My Personal Black Tar

There's an alternate universe in which I'm a reference librarian, as opposed to the intellectual dilettante I am in this one. Every so often, when the dimensions line up, that alternate me crosses into this reality, hits the bookstores, and leaves me with books that are cool to have but not exactly useful.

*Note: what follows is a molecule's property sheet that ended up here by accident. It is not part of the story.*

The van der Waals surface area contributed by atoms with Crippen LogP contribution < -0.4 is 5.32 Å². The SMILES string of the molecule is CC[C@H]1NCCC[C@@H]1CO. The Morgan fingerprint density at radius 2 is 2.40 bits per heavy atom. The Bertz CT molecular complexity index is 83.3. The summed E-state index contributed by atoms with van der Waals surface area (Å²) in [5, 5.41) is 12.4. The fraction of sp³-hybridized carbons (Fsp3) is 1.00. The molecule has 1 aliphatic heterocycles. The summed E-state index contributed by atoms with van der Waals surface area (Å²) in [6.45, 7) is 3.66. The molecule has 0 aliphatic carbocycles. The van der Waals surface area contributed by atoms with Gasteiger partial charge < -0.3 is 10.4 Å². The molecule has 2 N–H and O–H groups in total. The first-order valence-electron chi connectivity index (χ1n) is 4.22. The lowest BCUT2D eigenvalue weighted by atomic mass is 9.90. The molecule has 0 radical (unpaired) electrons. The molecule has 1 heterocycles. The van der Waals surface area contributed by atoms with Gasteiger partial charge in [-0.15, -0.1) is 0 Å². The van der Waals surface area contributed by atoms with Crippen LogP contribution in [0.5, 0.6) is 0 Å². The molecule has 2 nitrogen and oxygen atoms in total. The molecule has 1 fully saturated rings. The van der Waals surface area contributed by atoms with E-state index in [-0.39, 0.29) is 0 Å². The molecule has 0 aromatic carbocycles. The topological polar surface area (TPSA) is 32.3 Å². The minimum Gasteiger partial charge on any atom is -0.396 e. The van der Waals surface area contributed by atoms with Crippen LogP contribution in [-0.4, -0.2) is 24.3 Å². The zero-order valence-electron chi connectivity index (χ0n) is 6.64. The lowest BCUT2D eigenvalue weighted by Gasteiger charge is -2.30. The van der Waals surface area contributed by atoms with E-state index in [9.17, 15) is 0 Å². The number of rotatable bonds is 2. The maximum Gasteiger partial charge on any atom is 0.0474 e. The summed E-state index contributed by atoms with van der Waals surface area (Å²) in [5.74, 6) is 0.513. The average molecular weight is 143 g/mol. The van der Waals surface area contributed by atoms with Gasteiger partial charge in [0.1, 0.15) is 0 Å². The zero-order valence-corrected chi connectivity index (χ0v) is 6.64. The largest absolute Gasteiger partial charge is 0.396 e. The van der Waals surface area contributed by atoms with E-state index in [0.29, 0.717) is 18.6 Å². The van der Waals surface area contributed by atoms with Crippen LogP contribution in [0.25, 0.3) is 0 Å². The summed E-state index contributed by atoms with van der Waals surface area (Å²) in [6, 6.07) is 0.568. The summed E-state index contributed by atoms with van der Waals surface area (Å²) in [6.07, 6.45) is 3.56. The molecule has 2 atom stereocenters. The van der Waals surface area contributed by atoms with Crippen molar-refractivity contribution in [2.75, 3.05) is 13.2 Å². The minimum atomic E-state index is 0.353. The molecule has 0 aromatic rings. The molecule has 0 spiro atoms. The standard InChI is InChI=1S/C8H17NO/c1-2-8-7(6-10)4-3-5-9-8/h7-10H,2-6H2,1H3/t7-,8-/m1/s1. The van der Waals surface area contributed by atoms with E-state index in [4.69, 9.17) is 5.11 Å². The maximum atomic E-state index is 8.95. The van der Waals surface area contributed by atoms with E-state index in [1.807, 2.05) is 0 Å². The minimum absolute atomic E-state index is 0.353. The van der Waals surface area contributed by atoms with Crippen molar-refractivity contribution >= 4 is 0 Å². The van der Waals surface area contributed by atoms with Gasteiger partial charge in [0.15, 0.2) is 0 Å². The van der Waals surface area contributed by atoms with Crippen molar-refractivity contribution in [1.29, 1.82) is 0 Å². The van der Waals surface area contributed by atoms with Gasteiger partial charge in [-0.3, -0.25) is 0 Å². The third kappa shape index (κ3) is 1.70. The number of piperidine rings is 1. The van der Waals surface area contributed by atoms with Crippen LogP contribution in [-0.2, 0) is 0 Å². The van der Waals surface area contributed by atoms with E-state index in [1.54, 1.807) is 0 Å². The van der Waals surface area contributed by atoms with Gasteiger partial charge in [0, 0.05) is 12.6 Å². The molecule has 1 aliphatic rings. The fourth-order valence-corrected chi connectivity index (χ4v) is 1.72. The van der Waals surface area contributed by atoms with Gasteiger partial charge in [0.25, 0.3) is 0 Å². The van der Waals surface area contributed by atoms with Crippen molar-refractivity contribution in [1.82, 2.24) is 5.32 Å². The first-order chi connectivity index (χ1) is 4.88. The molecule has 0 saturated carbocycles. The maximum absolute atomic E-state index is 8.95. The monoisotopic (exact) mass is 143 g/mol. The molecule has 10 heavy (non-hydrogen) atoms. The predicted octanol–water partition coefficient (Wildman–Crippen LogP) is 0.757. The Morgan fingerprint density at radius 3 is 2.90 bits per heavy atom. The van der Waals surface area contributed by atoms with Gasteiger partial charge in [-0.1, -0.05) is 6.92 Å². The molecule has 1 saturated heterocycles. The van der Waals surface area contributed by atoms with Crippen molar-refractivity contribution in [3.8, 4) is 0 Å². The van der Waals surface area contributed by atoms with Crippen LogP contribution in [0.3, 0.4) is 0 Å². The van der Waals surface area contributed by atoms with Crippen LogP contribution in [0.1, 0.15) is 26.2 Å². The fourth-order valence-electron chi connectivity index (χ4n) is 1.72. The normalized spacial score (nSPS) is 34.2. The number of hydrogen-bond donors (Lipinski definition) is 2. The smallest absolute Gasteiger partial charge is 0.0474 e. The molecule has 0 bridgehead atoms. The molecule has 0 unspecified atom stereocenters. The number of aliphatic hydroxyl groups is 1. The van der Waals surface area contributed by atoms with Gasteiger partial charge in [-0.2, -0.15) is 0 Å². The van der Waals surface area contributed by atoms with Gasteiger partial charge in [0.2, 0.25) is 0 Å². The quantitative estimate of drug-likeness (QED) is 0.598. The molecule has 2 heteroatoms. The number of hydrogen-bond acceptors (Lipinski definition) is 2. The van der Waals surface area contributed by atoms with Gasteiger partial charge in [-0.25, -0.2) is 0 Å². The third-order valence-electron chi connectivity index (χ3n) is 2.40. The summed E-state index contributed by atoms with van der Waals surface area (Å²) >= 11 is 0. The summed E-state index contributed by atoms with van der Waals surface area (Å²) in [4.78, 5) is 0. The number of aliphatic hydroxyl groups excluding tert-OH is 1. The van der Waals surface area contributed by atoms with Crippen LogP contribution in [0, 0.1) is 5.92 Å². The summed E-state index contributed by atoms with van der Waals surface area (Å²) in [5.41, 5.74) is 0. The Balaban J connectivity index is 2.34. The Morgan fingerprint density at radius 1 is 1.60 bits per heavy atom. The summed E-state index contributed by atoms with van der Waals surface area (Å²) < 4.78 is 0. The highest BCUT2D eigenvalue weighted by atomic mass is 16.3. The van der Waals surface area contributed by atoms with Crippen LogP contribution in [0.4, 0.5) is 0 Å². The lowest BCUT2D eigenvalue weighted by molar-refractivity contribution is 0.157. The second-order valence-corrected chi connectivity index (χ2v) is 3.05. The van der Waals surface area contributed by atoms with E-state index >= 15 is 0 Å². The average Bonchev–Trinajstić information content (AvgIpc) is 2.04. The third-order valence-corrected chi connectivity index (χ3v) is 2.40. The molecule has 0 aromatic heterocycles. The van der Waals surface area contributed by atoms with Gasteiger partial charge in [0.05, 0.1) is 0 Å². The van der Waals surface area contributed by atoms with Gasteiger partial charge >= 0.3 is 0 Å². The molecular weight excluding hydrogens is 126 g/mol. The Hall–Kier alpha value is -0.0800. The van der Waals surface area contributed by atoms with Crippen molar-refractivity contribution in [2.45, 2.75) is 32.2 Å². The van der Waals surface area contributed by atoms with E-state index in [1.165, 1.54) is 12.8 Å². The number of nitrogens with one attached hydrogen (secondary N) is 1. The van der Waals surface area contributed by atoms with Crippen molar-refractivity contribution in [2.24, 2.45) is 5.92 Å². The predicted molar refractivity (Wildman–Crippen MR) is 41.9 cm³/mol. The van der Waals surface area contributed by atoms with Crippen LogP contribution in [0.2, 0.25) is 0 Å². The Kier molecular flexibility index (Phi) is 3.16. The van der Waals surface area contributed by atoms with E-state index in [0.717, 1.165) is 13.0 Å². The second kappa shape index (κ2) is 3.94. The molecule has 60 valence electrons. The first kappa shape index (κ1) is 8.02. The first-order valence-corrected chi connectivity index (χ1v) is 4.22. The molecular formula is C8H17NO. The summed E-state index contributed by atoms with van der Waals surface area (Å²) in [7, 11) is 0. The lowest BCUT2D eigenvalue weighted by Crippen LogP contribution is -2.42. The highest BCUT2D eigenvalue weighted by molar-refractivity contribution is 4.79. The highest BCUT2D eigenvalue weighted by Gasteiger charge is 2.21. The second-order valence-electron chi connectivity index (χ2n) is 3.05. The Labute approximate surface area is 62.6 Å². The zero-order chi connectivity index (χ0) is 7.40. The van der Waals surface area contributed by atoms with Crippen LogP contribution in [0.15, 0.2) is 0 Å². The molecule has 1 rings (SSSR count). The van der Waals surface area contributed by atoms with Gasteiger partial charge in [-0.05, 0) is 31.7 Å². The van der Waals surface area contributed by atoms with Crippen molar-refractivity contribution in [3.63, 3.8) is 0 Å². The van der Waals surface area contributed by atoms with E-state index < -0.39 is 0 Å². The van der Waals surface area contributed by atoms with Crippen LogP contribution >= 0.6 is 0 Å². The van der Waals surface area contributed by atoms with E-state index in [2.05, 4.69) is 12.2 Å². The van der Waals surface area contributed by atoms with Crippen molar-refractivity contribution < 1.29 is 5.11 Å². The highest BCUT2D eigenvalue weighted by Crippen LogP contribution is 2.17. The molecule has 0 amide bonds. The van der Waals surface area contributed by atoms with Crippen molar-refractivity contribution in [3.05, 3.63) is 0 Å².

Previous such incidents left me with such treasures as my annotated copy of the fire code. This time around it was an encyclopedia of the rules to 150 major world sports (including jai alai, canoe sprint racing, bandy, and flat green bowls) and a 1966 surveying textbook. I'm especially happy about the latter; I've been looking for a good technical introduction to surveying for a while. Most modern books on the subject seem to omit much of the underlying math and physical principles, but this one predates all our modern fancy-schmancy electronical devices. GPS is for amateurs, and electronic sights are for cheaters; I want to know how Mason and Dixon did their job.